Philadelphia, PA (Sports Network) -
A question was asked of Georgia Southern football coach Jeff Monken about the first of the university's FCS-record six national championship teams.
Monken's answer was nearly one of awe. The 1985 team, he said, is revered around Stateboro, Ga.
"People in this town still know the names and the jersey numbers and the hometowns of everybody on that team," he says.
Monken hopes some of his teams can carve such a place in GSU lore.
The Eagles program, which has a record 41 playoff wins, dropped off considerably after its big run of championships between 1985 and 2000. The Eagles were even an uncharacteristic 21-23 in the four seasons from 2006-09.
Monken, who was an assistant on the 1999 and 2000 national championship teams, then returned as head coach last year and got the program back to a high level - quicker than anybody envisioned. The Eagles made the playoffs for the first time since 2005 and won three times en route to the semifinal round.
Georgia Southern head coach Jeff Monken has led the Eagles to a 9-2 record and the No. 3 playoff seed.
While last season's run was like a dream ride, the Eagles face much bigger expectations this year. The Eagles (9-2) won the Southern Conference title and are the No. 3 seed, set to open play in the second round Saturday against an Old Dominion squad that is 10-2 and coming off a 35-18 win over Norfolk State in the first round.
In Five-a-Side - In the Huddle's monthly feature of "five questions, five answers" with an influential person in the FCS - Monken discusses the Road to Frisco that his team is jumping on.
Let's kick off:
TSN: How has the identity of this year's team developed from your first season back a year ago?
JM: We're really a very similar team to what we were a year ago. (It's) just a group that really tries to work hard and play hard and do the best that we can. We don't claim to be more talented, bigger or faster or more athletic than anybody else. We've certainly faced a lot of teams in the two years we've played here together that have been bigger and faster and more athletic. We just try to play as good as we can together as a team and just keep pushing week by week. We try not to really get too much into (it) with the kids that, 'Hey, we're a better team,' or 'We're more talented than them,' or 'Gosh, they're so much more faster and bigger and more talented than us.' Just each week try to be the best team and the best team that we can be. And our kids have done a good job with that. They play together really well and they work hard.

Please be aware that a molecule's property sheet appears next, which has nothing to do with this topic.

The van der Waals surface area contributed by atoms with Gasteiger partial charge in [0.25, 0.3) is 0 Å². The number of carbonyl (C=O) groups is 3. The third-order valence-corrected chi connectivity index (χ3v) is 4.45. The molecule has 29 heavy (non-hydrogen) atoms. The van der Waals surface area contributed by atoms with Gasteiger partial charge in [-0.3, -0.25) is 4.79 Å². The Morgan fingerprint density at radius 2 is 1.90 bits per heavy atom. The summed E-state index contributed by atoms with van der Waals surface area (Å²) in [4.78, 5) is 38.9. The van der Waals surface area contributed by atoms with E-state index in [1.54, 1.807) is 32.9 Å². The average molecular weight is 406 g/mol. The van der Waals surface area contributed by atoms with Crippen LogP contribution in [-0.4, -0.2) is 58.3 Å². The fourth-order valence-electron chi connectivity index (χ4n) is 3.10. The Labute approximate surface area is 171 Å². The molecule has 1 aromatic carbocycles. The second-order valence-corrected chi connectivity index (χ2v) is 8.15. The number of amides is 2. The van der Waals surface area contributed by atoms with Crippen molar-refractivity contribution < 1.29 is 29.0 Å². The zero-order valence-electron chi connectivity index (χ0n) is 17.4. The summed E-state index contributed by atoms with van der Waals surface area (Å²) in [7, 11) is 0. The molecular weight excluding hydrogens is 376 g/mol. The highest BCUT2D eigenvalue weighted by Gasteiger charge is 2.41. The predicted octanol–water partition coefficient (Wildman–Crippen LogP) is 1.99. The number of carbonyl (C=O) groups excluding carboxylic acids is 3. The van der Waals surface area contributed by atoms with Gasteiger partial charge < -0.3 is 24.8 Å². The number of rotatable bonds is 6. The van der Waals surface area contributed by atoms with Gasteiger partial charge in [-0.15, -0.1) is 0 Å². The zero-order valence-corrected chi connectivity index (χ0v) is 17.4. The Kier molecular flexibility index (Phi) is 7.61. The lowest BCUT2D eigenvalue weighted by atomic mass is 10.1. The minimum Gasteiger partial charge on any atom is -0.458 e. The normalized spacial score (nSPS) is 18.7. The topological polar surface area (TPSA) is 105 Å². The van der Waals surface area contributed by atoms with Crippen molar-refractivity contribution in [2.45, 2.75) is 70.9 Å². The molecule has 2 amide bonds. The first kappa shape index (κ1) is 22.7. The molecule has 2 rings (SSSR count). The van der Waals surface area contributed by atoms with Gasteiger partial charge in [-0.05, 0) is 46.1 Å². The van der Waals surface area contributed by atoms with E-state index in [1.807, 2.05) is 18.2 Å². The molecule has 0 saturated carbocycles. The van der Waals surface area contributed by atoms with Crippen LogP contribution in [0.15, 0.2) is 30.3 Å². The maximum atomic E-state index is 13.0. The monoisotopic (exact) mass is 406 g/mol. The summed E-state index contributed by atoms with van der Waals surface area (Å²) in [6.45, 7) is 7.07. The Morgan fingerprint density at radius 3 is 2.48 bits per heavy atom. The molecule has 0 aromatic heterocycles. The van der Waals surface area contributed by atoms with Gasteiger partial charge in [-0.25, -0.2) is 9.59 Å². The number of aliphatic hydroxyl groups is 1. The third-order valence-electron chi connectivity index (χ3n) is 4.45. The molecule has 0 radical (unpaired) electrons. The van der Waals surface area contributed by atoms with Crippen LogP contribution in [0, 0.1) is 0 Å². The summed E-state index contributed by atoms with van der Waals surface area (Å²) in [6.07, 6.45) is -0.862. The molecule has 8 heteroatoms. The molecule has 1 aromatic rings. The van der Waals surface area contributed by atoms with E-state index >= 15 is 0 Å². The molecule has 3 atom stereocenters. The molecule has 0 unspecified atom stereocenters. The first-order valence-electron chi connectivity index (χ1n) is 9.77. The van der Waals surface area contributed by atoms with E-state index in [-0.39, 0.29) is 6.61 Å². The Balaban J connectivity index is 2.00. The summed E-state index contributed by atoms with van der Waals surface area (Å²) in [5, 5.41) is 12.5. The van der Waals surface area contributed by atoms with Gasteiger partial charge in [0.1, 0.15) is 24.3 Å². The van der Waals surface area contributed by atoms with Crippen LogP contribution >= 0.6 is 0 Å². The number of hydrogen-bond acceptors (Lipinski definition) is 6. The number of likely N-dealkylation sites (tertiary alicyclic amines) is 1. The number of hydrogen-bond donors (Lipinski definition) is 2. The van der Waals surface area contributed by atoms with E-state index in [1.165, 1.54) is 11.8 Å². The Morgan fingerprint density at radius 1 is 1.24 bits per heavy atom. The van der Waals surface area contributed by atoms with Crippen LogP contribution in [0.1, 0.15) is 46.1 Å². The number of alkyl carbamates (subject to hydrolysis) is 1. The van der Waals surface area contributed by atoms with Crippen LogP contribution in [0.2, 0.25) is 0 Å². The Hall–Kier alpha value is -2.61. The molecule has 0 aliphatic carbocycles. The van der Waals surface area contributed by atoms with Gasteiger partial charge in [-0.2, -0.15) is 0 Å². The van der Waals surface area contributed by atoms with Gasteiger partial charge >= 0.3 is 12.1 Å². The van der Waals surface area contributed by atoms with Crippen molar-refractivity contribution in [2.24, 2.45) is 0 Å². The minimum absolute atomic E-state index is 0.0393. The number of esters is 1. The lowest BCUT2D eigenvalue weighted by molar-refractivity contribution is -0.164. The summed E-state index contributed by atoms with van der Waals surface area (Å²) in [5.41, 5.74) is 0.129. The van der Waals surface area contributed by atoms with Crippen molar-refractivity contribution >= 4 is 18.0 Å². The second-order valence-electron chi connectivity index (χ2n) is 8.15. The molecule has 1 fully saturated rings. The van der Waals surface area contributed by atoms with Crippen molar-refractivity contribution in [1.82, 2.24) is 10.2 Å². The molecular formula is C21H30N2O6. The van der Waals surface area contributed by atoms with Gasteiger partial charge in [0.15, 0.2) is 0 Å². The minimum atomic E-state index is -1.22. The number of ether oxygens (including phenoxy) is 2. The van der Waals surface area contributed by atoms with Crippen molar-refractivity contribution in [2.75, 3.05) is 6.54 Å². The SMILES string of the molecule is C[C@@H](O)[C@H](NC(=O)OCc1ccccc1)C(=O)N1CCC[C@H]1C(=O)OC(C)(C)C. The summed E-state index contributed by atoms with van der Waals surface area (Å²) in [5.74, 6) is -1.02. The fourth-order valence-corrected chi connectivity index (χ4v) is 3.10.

They're hopefully a little more confident going into these playoffs by knowing what it's all about, at least having had experienced it. We didn't have anybody on our football team last year when we went into the playoffs that had ever experienced a playoff game. That was different for them. Now having been through it last season - this isn't the first go around, at least for the veterans - hopefully, that will help them.
TSN: With that in mind, as you played one game to the next, how did your players get acclimated to being in the playoffs and learn during that process?
JM: We were just so glad to be in the playoffs, we felt so fortunate to have the opportunity to be there, that our guys were just playing for an opportunity to play together one more time, just play another Saturday together. We've got a team that really cares about each other. I think they generally enjoy playing on Saturdays together.
I don't know if they really put a lot of - and we didn't (as coaches) - talk into the fact that it's the playoffs, it's do or die. Hey, play as hard as you can play, play the best you can play, let's try to be the best team we can be on Saturday and see if we can play one more time together.
TSN: Is there an aspect of your team that gets overlooked?
JM: I couldn't say. I try not to overlook any aspect and try to make sure our staff and myself, that's our job to make sure that we've got a handle on everything that goes on. Outside of the confines of this building and our practice field, I don't know what would get overlooked.